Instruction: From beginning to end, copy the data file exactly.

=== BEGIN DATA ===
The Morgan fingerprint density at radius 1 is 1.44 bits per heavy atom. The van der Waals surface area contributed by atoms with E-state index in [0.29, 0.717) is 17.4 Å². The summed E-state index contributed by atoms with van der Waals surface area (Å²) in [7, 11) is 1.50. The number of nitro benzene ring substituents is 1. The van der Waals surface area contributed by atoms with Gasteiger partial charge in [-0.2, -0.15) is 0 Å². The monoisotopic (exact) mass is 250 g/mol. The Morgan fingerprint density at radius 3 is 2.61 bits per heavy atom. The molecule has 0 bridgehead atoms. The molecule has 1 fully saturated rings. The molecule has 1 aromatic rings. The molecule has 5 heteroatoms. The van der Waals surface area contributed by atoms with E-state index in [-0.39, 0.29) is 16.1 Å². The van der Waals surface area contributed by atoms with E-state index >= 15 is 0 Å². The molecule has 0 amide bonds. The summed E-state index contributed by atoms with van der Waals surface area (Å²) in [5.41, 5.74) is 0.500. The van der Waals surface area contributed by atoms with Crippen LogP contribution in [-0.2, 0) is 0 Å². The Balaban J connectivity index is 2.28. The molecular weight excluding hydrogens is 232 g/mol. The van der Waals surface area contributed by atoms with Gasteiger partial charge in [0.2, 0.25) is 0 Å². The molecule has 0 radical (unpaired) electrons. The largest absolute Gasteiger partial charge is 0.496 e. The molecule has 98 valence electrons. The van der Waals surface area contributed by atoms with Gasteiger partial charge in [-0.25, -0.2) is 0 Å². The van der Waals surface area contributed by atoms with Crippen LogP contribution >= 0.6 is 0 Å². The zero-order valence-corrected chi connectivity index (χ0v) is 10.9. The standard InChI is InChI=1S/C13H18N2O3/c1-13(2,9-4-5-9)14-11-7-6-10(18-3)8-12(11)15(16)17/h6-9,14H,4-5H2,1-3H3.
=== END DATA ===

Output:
The Morgan fingerprint density at radius 1 is 1.44 bits per heavy atom. The van der Waals surface area contributed by atoms with E-state index in [0.29, 0.717) is 17.4 Å². The summed E-state index contributed by atoms with van der Waals surface area (Å²) in [7, 11) is 1.50. The number of nitro benzene ring substituents is 1. The van der Waals surface area contributed by atoms with Gasteiger partial charge in [-0.2, -0.15) is 0 Å². The monoisotopic (exact) mass is 250 g/mol. The Morgan fingerprint density at radius 3 is 2.61 bits per heavy atom. The molecule has 0 bridgehead atoms. The molecule has 1 fully saturated rings. The molecule has 1 aromatic rings. The molecule has 5 heteroatoms. The van der Waals surface area contributed by atoms with E-state index in [-0.39, 0.29) is 16.1 Å². The van der Waals surface area contributed by atoms with E-state index >= 15 is 0 Å². The molecule has 0 amide bonds. The summed E-state index contributed by atoms with van der Waals surface area (Å²) in [5.41, 5.74) is 0.500. The van der Waals surface area contributed by atoms with Crippen LogP contribution in [-0.2, 0) is 0 Å². The Balaban J connectivity index is 2.28. The molecular weight excluding hydrogens is 232 g/mol. The van der Waals surface area contributed by atoms with Gasteiger partial charge in [0.2, 0.25) is 0 Å². The molecule has 0 radical (unpaired) electrons. The largest absolute Gasteiger partial charge is 0.496 e. The molecule has 98 valence electrons. The van der Waals surface area contributed by atoms with Gasteiger partial charge in [-0.25, -0.2) is 0 Å². The van der Waals surface area contributed by atoms with Crippen LogP contribution >= 0.6 is 0 Å². The zero-order valence-corrected chi connectivity index (χ0v) is 10.9. The standard InChI is InChI=1S/C13H18N2O3/c1-13(2,9-4-5-9)14-11-7-6-10(18-3)8-12(11)15(16)17/h6-9,14H,4-5H2,1-3H3.